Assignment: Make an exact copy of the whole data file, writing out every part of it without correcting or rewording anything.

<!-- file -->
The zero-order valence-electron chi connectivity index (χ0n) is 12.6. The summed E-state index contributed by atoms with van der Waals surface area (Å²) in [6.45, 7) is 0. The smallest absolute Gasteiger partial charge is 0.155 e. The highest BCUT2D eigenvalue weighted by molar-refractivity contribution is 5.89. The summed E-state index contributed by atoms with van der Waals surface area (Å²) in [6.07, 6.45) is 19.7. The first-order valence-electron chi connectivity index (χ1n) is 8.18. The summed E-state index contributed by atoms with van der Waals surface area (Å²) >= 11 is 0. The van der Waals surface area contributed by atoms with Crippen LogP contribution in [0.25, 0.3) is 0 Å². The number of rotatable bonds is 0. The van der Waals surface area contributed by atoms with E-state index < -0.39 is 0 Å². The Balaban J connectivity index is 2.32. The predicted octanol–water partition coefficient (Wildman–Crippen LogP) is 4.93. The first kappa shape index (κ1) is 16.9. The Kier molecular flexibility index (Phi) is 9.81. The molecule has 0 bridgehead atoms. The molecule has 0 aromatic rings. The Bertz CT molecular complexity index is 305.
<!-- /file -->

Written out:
The zero-order valence-electron chi connectivity index (χ0n) is 12.6. The summed E-state index contributed by atoms with van der Waals surface area (Å²) in [6.45, 7) is 0. The smallest absolute Gasteiger partial charge is 0.155 e. The highest BCUT2D eigenvalue weighted by molar-refractivity contribution is 5.89. The summed E-state index contributed by atoms with van der Waals surface area (Å²) in [6.07, 6.45) is 19.7. The first-order valence-electron chi connectivity index (χ1n) is 8.18. The summed E-state index contributed by atoms with van der Waals surface area (Å²) >= 11 is 0. The van der Waals surface area contributed by atoms with Crippen LogP contribution in [0.25, 0.3) is 0 Å². The number of rotatable bonds is 0. The van der Waals surface area contributed by atoms with E-state index < -0.39 is 0 Å². The Balaban J connectivity index is 2.32. The predicted octanol–water partition coefficient (Wildman–Crippen LogP) is 4.93. The first kappa shape index (κ1) is 16.9. The Kier molecular flexibility index (Phi) is 9.81. The molecule has 0 bridgehead atoms. The molecule has 0 aromatic rings. The Bertz CT molecular complexity index is 305.